Good organizational skills are a key ingredient for success in nursing, where interruptions, emergencies, and unforeseen situations are all part of the job. Making the best use of your time can result in better outcomes, reduced stress, and fewer errors. Nursing is demanding both physically and mentally. Keeping organized can minimize stress and help your shift run more smoothly.
Develop a Routine
Develop a routine. Take a few minutes after you receive report to prioritize the first half of your shift. Write notes to yourself about treatments or medications that will be done out of the routine schedule, phone calls that need to be made, and other pertinent reminders. The 15 minutes you use at the start of your work day to get it all together can make the difference between a hectic or a smooth shift.
Create a standardized report sheet. Use it to prioritize your workload, write treatments, note calls you need to make, and jot special notes and other relevant information.
Always use the sheet in the same manner. That makes it easy for you to locate information at a glance. Find a method that works for you to remind you of tasks, treatments, or medications that need to be done at a certain time. Writing these procedures in red, circling them, or highlighting them all work well. Sticky notes can help as long as they don’t get lost.
Chart efficiently. Depending on what type of charting system your facility has in place, it may be most efficient for you to chart while in the patient's room. Some hospitals that use a central charting system at the nurse’s station make it necessary for you to take notes to be entered later. Keeping good clear notes will help with efficient and accurate charting.
Follow your facility's charting guidelines. Keep it accurate and concise. Don't "over chart" by putting information in more places than required.
Pay attention to how co-workers chart. Look at the methods used by well-organized co-workers and learn from them. Ask your employer to offer training on efficient charting.
Load your pockets and stock your cart. Keeping frequently used items on hand by making use of pockets and your medication cart saves time and steps. If you have everything you need before you head into a patients’ room, you won't have to make multiple trips down the hall, where you're likely to be “grabbed” for something else.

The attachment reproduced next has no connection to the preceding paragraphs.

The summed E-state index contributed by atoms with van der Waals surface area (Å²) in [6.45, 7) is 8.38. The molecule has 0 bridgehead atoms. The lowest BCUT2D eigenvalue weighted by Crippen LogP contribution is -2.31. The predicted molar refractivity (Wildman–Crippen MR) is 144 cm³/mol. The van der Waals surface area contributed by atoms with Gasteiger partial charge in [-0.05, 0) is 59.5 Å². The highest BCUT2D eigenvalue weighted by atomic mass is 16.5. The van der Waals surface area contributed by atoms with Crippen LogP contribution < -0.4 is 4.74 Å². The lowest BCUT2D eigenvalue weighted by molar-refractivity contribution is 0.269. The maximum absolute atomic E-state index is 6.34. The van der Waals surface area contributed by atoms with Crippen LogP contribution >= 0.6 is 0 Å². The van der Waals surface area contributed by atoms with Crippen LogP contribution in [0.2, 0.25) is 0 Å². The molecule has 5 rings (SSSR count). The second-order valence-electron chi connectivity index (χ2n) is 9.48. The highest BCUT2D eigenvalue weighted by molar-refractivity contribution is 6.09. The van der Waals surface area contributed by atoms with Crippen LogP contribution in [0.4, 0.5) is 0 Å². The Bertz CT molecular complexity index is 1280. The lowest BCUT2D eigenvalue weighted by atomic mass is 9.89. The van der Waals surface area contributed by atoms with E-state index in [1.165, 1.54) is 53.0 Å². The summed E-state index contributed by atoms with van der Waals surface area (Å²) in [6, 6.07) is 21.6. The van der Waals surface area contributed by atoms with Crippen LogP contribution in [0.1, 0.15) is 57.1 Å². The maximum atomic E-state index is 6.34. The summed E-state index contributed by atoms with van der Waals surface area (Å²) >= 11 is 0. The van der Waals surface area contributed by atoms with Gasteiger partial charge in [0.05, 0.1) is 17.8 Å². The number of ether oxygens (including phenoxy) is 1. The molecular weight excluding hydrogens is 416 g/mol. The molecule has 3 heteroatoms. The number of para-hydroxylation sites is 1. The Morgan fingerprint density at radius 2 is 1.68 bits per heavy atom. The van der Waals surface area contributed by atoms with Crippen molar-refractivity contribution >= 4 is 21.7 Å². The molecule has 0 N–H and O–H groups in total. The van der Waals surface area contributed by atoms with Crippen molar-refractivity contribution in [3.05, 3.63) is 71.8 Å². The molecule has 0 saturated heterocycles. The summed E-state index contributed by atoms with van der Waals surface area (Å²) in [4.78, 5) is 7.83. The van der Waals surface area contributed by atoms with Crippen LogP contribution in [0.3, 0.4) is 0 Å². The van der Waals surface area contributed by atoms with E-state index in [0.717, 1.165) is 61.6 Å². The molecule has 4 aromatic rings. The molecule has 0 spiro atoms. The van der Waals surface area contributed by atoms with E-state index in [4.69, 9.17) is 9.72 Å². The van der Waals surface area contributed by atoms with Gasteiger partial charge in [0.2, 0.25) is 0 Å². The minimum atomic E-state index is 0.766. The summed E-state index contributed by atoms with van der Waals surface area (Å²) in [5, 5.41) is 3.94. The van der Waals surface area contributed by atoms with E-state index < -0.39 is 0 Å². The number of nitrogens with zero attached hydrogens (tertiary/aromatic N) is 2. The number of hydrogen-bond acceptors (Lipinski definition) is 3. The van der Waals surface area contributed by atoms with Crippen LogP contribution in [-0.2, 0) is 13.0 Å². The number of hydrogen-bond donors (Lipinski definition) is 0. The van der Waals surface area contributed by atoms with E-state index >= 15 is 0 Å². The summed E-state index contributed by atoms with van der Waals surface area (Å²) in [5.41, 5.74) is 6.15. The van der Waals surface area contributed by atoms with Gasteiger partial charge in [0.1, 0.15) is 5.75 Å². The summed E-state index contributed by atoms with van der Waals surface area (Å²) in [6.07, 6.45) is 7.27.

Plan ahead. If you find you are more efficient at the start of your shift, try to get ahead of yourself if possible and prepare for the last half of your shift by gathering supplies or completing other activities ahead of time.
Do what works best for you. Some nurses find it more efficient to do rounds and take care of quick tasks, before tackling procedures that take up a large block of time. When possible, try charting and making necessary phone calls during one block of time as well; this can eliminate trips back and forth to the desk.
Take your breaks. It’s easy to miss a break when you’re extremely busy but taking the time to stop for a few minutes can reduce stress and make the rest of your shift run more smoothly.
Delegate. Don’t take on the work of aides and support staff at the expense of giving nursing care. Ask for help when you need it. If you are having a difficult shift, ask for help early. Then you'll be ready to help others when they need it. And don't forget, a little "thank you" goes a long way.
Be prepared.Familiarize yourself with procedures your unit performs so you know what to expect. If you know you will be getting a new patient or assisting with a procedure, prepare as much as possible in advance. Being prepared in advance makes your shift run more smoothly and reduces stress.